Sports Direct bonus scheme approved
Shareholders of Sports Direct have voted in favour of a bonus scheme despite considerable opposition from some investors.
The backing will see the sportswear retailer's founder Mike Ashley and up to 3,000 employees share £200m in equity, as long as new profit targets are met.
Sports Direct said that 60.4% of the votes cast backed the scheme.
It was the board's third attempt to pass a bonus scheme since 2012.
The BBC's Emma Simpson said that Mr Ashley and his executive team were not allowed to participate in the vote.
Sports Direct dropped an earlier attempt to award Mr Ashley more than £70m in shares in April following concerns from investors.
The board had made a previous attempt to award Mr Ashley - who is also chairman of Newcastle United - shares in September 2012, but this was rejected by shareholders.
The Institute of Directors (IoD) criticised the latest bonus scheme proposal, saying it had significant concerns about Sports Direct's corporate governance.
It urged the Financial Reporting Council (FRC) to adopt recent recommendations to change the Corporate Governance Code requiring boards to explain what action they plan to take after votes like this as soon as possible.
Mr Parry added: "Today's vote is not a ringing endorsement for the governance set-up at Sports Direct. We are not convinced that the board is independently-minded enough to exercise sufficient checks on the majority shareholder, in this case Mike Ashley.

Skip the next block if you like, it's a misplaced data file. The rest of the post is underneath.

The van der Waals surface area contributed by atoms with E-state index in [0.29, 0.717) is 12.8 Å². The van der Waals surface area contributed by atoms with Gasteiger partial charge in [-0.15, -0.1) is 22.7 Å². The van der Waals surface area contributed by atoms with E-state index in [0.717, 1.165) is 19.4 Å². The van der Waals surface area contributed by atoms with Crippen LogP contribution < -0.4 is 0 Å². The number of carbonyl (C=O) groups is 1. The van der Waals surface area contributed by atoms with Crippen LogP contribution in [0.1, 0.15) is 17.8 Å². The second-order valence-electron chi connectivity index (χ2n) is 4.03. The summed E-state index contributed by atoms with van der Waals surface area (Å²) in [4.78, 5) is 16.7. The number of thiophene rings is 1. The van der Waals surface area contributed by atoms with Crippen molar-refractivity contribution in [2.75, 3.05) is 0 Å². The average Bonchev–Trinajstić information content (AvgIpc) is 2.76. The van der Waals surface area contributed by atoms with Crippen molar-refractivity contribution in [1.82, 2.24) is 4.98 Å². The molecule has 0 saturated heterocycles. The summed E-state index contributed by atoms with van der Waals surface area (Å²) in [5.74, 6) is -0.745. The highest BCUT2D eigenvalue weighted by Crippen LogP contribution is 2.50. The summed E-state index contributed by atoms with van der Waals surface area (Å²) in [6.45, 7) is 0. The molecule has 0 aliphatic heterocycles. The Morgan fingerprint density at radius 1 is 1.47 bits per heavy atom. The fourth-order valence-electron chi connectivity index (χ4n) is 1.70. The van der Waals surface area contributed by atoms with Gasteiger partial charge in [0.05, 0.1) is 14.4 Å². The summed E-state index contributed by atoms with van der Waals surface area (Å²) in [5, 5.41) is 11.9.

"The board needs to demonstrate to minority shareholders that it is also considering their interests.
The Association of British Insurers (ABI) and Local Pensions Fund Forum (LPFF) had already called on investors to oppose the new bonus award.
Mr Ashley has not been paid a salary by Sports Direct for several years.
Keith Hellawell, non-executive chairman of Sports Direct, thanked shareholders for their support and said it would ensure the retailer was able to retain and motivate its staff.
"The resolution today also recognises the substantial contribution made by Mike Ashley over many years and, as demonstrated by the previous schemes, has the potential to create a further significant increase in shareholder value," Mr Hellawell added.
Separately, Sports Direct has criticised German sportswear maker Adidas, according to the Daily Telegraph.
The paper said that the UK retailer was understood to have reported Adidas to the competition authorities.
The clash centres on Adidas not supplying Sports Direct with replica football shirts of the teams it sponsors, including Germany, Argentina, Spain and Columbia, the Telegraph reported.